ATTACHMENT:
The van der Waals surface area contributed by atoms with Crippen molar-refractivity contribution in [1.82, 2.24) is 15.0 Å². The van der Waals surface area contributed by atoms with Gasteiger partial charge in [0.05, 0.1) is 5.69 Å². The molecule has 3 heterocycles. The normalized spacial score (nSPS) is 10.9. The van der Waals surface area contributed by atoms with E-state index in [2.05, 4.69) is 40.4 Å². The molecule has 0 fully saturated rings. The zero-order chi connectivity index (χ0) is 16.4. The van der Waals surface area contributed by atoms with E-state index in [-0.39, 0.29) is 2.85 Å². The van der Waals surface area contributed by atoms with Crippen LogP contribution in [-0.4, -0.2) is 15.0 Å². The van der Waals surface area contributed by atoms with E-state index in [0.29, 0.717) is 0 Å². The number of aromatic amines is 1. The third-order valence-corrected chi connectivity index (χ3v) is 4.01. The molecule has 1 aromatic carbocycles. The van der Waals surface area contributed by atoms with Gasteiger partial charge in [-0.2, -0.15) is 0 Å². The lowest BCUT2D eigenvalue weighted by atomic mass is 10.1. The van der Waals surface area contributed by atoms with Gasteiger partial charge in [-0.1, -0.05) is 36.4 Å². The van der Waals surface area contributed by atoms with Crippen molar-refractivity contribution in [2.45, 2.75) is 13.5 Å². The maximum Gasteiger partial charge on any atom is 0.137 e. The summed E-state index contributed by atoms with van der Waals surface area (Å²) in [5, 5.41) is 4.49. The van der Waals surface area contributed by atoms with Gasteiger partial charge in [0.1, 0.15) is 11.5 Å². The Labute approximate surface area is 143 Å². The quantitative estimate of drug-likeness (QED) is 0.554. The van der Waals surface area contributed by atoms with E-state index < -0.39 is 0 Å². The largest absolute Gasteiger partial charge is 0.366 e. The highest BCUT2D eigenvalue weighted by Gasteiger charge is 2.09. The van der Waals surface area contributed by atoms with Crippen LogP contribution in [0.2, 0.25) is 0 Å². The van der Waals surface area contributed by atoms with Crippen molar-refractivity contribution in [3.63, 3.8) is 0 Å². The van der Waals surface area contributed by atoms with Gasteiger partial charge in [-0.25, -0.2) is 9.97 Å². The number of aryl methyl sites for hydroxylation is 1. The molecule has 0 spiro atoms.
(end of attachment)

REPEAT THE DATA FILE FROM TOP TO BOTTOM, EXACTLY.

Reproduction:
The van der Waals surface area contributed by atoms with Crippen molar-refractivity contribution in [1.82, 2.24) is 15.0 Å². The van der Waals surface area contributed by atoms with Gasteiger partial charge in [0.05, 0.1) is 5.69 Å². The molecule has 3 heterocycles. The normalized spacial score (nSPS) is 10.9. The van der Waals surface area contributed by atoms with E-state index in [2.05, 4.69) is 40.4 Å². The molecule has 0 fully saturated rings. The zero-order chi connectivity index (χ0) is 16.4. The van der Waals surface area contributed by atoms with E-state index in [-0.39, 0.29) is 2.85 Å². The van der Waals surface area contributed by atoms with Crippen LogP contribution in [-0.4, -0.2) is 15.0 Å². The van der Waals surface area contributed by atoms with E-state index in [0.29, 0.717) is 0 Å². The number of aromatic amines is 1. The third-order valence-corrected chi connectivity index (χ3v) is 4.01. The molecule has 1 aromatic carbocycles. The van der Waals surface area contributed by atoms with Gasteiger partial charge in [-0.2, -0.15) is 0 Å². The lowest BCUT2D eigenvalue weighted by atomic mass is 10.1. The van der Waals surface area contributed by atoms with Gasteiger partial charge in [-0.1, -0.05) is 36.4 Å². The van der Waals surface area contributed by atoms with Crippen molar-refractivity contribution in [2.45, 2.75) is 13.5 Å². The maximum Gasteiger partial charge on any atom is 0.137 e. The summed E-state index contributed by atoms with van der Waals surface area (Å²) in [5, 5.41) is 4.49. The van der Waals surface area contributed by atoms with Gasteiger partial charge in [0.1, 0.15) is 11.5 Å². The Labute approximate surface area is 143 Å². The quantitative estimate of drug-likeness (QED) is 0.554. The van der Waals surface area contributed by atoms with E-state index < -0.39 is 0 Å². The largest absolute Gasteiger partial charge is 0.366 e. The highest BCUT2D eigenvalue weighted by Gasteiger charge is 2.09. The van der Waals surface area contributed by atoms with Crippen LogP contribution in [0.2, 0.25) is 0 Å². The van der Waals surface area contributed by atoms with Crippen molar-refractivity contribution in [3.63, 3.8) is 0 Å². The van der Waals surface area contributed by atoms with Gasteiger partial charge in [-0.25, -0.2) is 9.97 Å². The number of aryl methyl sites for hydroxylation is 1. The molecule has 0 spiro atoms.